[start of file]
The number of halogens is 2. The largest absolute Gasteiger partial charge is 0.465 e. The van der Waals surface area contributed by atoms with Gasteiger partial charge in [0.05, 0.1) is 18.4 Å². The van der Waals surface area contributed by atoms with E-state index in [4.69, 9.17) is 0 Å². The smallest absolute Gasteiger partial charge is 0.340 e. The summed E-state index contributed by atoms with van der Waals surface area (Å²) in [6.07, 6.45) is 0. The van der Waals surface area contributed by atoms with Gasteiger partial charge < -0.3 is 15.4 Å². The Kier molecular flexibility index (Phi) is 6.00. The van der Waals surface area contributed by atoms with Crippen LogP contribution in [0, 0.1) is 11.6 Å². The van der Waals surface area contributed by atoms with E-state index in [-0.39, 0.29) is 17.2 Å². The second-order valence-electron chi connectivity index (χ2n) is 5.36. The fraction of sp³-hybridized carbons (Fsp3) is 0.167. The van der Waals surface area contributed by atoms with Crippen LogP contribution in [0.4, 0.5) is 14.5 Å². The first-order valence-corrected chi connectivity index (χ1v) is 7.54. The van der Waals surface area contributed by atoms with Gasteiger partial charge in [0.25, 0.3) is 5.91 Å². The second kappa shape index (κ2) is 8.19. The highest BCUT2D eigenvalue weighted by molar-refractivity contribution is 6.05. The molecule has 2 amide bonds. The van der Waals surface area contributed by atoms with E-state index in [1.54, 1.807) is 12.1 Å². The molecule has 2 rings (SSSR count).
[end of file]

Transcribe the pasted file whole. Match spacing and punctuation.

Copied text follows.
The number of halogens is 2. The largest absolute Gasteiger partial charge is 0.465 e. The van der Waals surface area contributed by atoms with Gasteiger partial charge in [0.05, 0.1) is 18.4 Å². The van der Waals surface area contributed by atoms with E-state index in [4.69, 9.17) is 0 Å². The smallest absolute Gasteiger partial charge is 0.340 e. The summed E-state index contributed by atoms with van der Waals surface area (Å²) in [6.07, 6.45) is 0. The van der Waals surface area contributed by atoms with Gasteiger partial charge < -0.3 is 15.4 Å². The Kier molecular flexibility index (Phi) is 6.00. The van der Waals surface area contributed by atoms with Crippen LogP contribution in [0, 0.1) is 11.6 Å². The van der Waals surface area contributed by atoms with E-state index in [-0.39, 0.29) is 17.2 Å². The second-order valence-electron chi connectivity index (χ2n) is 5.36. The fraction of sp³-hybridized carbons (Fsp3) is 0.167. The van der Waals surface area contributed by atoms with Crippen LogP contribution in [0.4, 0.5) is 14.5 Å². The first-order valence-corrected chi connectivity index (χ1v) is 7.54. The van der Waals surface area contributed by atoms with Gasteiger partial charge in [0.25, 0.3) is 5.91 Å². The second kappa shape index (κ2) is 8.19. The highest BCUT2D eigenvalue weighted by molar-refractivity contribution is 6.05. The molecule has 2 amide bonds. The van der Waals surface area contributed by atoms with E-state index in [1.54, 1.807) is 12.1 Å². The molecule has 2 rings (SSSR count).